For International Women’s Day (March 8th) I was thinking about who would be the top 10 most famous women through history who have (or will soon have) appeared in Korean film and drama. Here’s what I came up with. I’ve put them in the order that they lived historically.
1 QUEEN SEONDEOK of SILLA
picture: Queen Seondeok MBC 2009
She became the first Queen to reign Silla, one of the three kingdoms, and ruled for 14 years from 632 to 647. At that time the three kingdoms (Silla, Baekje, and Goguryo) were often at war and she is known for her skill at politics and leadership. She was chosen by her father King Jinpyeong as his heir to the throne because she was intelligent (and he also had no sons!)
It was rare to have female rulers at the time but the status of women was higher than later in the Joseon period where a woman could never have become the ruler in the patriarchal Confucian society. She has been compared to Queen Elizabeth the 1st of England as she led a renaissance in art and thinking. She died without an heir too.
Queen Seondeok was a hugely popular MBC drama in 2009 reaching ratings of over 40%.
2 ARTIST & MOTHER: Shin Saimdang
picture: Light’s Diary SBS 2017
If you ask anyone in Korea who is the most famous Korean woman they might well say Shin Saimdang (1504-1551). She was an artist and poet who also became famous as the mother of the renowned Confucian scholar Yi I (1536-1584). She was praised for being a ‘good wife, wise mother‘ which was the ideal for women to achieve during the Joseon period. (1392-1910) Her son is said to be the most famous scholar in Korean history.
Her claim to fame these days is that she is the first woman to appear on Korean money. Her image is on the 50,000 won bill (her son is on the 5,000 won note. Here’s more on Korean money) Whilst I think it’s great to honour motherhood I also see the feminist’s point of view that choosing her as a contemporary model stereotypes female roles in society.
There’s a drama about her on SBS at the moment which caused quite a stir as it stars Lee Young Ae, (of Jewel in the Palace fame, of course). The drama Saimdang Light’s Diary is set in her home town of Gangneung on the east coast of Gangwon province. She’s not the only famous woman from Gangneung, see this koreatimes article for more info.
3 LITERARY CLASSIC CHARACTER: Chunhyang
picture: The Servant 2010
This time we move to Namwon in North Jolla province which is the hometown of Chunhyang, the heroine in the The Story of Chunhyang, a Korean literary classic. It is supposedly based on a true story which occurred during the reign of King Sukjong (r.1674-1720)
The story goes that a young nobleman, Yi Mongnyong, the son of the magistrate of Namwon falls in love and marries Seong Chunhyang, the daughter of a servant class gisaeng. Normally a nobleman and a servant wouldn’t be able to marry so they overcome strict social barriers to be together. The couple meet for the first time on May 5th in springtime and so Namwon Chunhyang Festival is held every year around that time (Chunhyang’s name means ‘fragrance of spring’, chun = spring, hyang = fragrance)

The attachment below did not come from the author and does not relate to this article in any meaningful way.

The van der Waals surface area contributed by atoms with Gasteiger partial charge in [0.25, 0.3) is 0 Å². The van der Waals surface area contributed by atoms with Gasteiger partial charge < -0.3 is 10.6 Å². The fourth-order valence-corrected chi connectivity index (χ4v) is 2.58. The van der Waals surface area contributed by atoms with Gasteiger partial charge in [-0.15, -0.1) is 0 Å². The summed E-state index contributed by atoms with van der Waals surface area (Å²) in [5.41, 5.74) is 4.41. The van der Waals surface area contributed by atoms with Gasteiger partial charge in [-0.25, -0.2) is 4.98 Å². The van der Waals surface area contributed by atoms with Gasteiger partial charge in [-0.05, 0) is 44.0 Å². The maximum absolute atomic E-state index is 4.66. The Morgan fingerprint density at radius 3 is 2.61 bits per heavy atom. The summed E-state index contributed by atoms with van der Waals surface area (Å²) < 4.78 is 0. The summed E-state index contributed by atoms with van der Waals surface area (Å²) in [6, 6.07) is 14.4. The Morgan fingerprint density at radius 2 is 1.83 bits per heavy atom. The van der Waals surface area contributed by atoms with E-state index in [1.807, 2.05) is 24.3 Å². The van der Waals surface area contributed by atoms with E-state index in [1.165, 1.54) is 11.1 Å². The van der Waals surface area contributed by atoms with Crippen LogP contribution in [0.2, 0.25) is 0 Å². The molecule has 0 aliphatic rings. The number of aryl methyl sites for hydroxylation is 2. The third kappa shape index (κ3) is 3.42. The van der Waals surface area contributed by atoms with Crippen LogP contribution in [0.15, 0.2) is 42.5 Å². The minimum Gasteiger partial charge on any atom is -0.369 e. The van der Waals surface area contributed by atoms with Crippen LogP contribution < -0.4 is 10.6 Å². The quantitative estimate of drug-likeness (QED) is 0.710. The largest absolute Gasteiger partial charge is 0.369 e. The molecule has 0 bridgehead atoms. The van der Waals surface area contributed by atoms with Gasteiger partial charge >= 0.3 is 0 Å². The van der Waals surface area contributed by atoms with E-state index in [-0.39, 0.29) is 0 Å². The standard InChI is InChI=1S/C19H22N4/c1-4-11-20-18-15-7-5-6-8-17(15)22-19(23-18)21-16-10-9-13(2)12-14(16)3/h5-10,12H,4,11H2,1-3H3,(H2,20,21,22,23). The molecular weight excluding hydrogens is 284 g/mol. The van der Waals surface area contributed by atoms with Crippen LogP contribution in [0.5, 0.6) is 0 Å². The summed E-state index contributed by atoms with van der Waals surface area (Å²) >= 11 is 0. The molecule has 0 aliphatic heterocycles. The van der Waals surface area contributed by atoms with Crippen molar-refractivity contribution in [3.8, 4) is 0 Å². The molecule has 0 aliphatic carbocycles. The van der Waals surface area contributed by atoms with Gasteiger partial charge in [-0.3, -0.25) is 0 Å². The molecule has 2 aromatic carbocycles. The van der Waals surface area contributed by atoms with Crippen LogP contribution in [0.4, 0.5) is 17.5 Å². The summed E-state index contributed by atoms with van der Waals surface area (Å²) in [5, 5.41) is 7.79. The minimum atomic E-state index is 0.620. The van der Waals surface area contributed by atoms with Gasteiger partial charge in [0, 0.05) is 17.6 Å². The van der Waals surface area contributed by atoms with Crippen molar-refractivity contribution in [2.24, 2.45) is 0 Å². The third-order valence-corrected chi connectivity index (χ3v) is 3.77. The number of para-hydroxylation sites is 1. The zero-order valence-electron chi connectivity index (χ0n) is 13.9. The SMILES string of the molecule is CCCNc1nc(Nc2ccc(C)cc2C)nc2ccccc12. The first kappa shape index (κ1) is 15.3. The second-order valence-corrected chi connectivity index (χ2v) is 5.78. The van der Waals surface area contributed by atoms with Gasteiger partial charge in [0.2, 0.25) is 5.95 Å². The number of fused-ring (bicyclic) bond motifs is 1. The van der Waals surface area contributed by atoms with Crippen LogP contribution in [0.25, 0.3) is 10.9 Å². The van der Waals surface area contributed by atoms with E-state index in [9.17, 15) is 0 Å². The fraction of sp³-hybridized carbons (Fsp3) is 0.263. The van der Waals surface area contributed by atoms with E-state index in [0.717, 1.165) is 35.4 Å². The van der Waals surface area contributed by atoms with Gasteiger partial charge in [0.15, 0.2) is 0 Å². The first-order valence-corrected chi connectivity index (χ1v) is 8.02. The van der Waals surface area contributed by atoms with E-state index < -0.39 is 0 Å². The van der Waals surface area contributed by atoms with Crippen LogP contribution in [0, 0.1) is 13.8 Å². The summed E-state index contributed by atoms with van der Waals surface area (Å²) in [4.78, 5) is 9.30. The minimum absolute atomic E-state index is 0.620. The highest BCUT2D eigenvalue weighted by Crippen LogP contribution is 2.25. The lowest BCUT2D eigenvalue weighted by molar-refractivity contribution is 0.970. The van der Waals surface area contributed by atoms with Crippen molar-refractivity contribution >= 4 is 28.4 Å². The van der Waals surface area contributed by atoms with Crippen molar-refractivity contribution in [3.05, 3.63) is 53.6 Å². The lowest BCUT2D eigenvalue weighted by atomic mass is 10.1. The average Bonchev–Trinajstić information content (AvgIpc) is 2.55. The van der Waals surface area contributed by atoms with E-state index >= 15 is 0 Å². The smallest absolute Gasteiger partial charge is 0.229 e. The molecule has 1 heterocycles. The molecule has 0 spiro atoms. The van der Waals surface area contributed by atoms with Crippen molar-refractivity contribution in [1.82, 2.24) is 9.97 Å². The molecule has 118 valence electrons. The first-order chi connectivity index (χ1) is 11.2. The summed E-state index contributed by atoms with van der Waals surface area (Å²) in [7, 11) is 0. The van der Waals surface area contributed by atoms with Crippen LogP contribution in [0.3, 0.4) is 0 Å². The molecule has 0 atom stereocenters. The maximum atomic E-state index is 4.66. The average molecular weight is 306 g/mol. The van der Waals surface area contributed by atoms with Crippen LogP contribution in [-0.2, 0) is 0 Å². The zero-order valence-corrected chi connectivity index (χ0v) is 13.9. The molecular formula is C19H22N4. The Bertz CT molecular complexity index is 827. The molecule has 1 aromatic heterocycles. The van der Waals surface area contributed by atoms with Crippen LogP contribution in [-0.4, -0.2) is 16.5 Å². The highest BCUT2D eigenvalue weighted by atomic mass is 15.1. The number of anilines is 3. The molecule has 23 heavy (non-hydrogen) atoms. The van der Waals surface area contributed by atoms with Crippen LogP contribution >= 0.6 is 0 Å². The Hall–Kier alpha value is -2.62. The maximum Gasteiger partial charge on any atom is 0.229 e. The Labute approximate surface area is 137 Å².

Apparently there are over 100 versions of this story which was popular in Joseon times when the ideal qualities of a woman were virtuousness and faithfulness – being a good wife and all that stuff. See here for more examples of virtuous Joseon ladies we learned about on a trip to Andong. The story has inspired films such as The Servant (2010) which gives a twist to the original story and by the look of the poster (above) promises to be quite saucy.
There’s more info here on our trip to Namwon which also boasts a Chunhyang Theme park. There are a lots of ‘romantic’ things to do here – you can stand on the ‘propose zone’ spot by the river and you know, propose. And if you want to get married you can make a wish at the portrait of Chunhyang at the shrine. Enjoy.
4 FEMME FATALE: Jang Hee Bin
picture: Jang Ok Jeong: Living in Love SBS 2013
You can’t have a good drama without a great baddie. And who better than Jang Hee Bin, the infamous concubine of King Sukjong? She was famous not only for her beauty but for her ambition to be Queen. King Sukjong did end up dethroning his Queen and putting Jang Hee Bin on the throne. But he later restored the Queen to her position and Jang Hee Bin was demoted back to a concubine!
She was suspected of several crimes including using black magic to put a curse on the ill Queen and was put to death for her crimes along with members of her family. Her son still became King though – King Gyeongjong (r.1720-1724).
Jang Hee Bin’s tomb is famous too. Behind the tomb is a large rock but a pine tree managed to break through the rock and grow. Some say that this reveals that her ki (energy) is still very strong.
5 ENTERTAINER: Hwang Jini
picture: Hwang Jini KBS2 2006
The most famous gisaeng was Hwang Jini (1506-1560) who has been portrayed in lots of dramas including this KBS2 2006 version starring Ha Ji Won.
I wrote about the paintings of Shin Yun Bok (1758-1813) like this one (below) which reveal so much about the life of gisaengs and the life of women in general during this period.
Gisaengs were actually classed as slaves and belonged to the government. But they were wore beautiful hanbok and were educated and trained in music because their job was to entertain and socialise with wealthy noblemen at Gisaeng houses – exclusive restaurants with private rooms.